A congresswoman on Wednesday requested more information on security company McAfee's report detailing a five-year hacking campaign that breached 72 organizations globally.
Representative Mary Bono Mack, chairman of the House Commerce subcommittee with jurisdiction over cybersecurity, said she was alarmed by the report on a slew of cyber attacks that McAfee has dubbed "Operation Shady RAT."
In a letter to Dmitri Alperovitch, vice president of threat research for McAfee and author of the report, Bono Mack requested a briefing with his research team and asked how the government and private sector could more effectively mitigate data breaches.
McAfee uncovered the biggest hacking campaign discovered to date, a multiyear campaign targeting governments, corporations, the United Nations, defense contractors and others. Its report, released last week, said a single "state actor" — which the company did not identify —— seeking military, diplomatic and economic advantage was behind the attacks.
Intel acquired McAfee, the world's No. 2 maker of security software after Symantec, in a $7.68 billion deal earlier this year to help it offer customers using its chips more safety from hackers.
Bono Mack, in the letter, asked McAfee if it believed greater public disclosure of significant, potentially damaging breaches would help or harm efforts to curb cyber crime.
The congresswoman introduced legislation in July that would require companies that collect consumers' personal information to implement data security measures and notify consumers of data breaches.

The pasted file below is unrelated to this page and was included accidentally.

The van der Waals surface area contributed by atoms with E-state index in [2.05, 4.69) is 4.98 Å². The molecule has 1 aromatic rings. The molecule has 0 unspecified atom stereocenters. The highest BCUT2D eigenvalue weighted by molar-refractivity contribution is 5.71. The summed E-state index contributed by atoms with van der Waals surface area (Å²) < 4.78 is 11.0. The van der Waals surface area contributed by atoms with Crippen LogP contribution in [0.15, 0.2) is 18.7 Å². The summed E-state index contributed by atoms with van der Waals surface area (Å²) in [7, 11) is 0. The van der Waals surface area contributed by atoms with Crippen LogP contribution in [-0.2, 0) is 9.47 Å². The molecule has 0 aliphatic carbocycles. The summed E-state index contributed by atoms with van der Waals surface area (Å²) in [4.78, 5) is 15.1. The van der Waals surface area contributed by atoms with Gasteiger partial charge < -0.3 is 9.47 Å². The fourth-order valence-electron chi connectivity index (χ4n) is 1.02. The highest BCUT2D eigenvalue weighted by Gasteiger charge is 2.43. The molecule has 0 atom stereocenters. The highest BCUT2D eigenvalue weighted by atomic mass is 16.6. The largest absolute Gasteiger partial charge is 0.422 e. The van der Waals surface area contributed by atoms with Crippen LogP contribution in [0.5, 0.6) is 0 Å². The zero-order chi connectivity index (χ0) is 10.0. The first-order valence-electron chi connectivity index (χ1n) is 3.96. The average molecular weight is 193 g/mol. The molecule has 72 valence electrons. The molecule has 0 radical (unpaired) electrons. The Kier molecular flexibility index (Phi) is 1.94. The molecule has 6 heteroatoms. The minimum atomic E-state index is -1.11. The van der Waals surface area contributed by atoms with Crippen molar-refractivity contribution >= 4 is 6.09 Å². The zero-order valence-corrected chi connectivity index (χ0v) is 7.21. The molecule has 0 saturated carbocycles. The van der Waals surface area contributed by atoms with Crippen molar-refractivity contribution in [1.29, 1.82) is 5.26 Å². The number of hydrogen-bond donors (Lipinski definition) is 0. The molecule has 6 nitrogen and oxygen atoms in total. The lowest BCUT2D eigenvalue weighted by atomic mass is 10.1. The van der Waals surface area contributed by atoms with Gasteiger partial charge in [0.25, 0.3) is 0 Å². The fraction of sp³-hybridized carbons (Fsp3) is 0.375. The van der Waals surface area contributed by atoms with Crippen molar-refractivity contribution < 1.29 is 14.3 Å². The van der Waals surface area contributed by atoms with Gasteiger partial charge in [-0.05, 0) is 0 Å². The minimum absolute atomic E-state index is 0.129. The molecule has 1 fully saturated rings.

Bono Mack also asked about the five-year hacking campaign's financial impact on the United States, and whether the company found evidence that consumers' sensitive or personal information was compromised.
The high-profile cyber attacks of recent months, including breaches of Sony and the websites of the U.S. Senate and Central Intelligence Agency, are classified in McAfee's report as unsophisticated and opportunistic compared with the insidious intrusions of Operation Shady RAT.
Bono Mack's subcommittee on commerce, manufacturing and trade has held several hearings on data security breaches, and is probing into cyber attacks' effects on consumers, international competitiveness and the U.S. economy.
In her letter to McAfee, she also sought a better understanding of what hackers consider to be a greater target: intellectual property and national security information or consumer information linked to identity theft.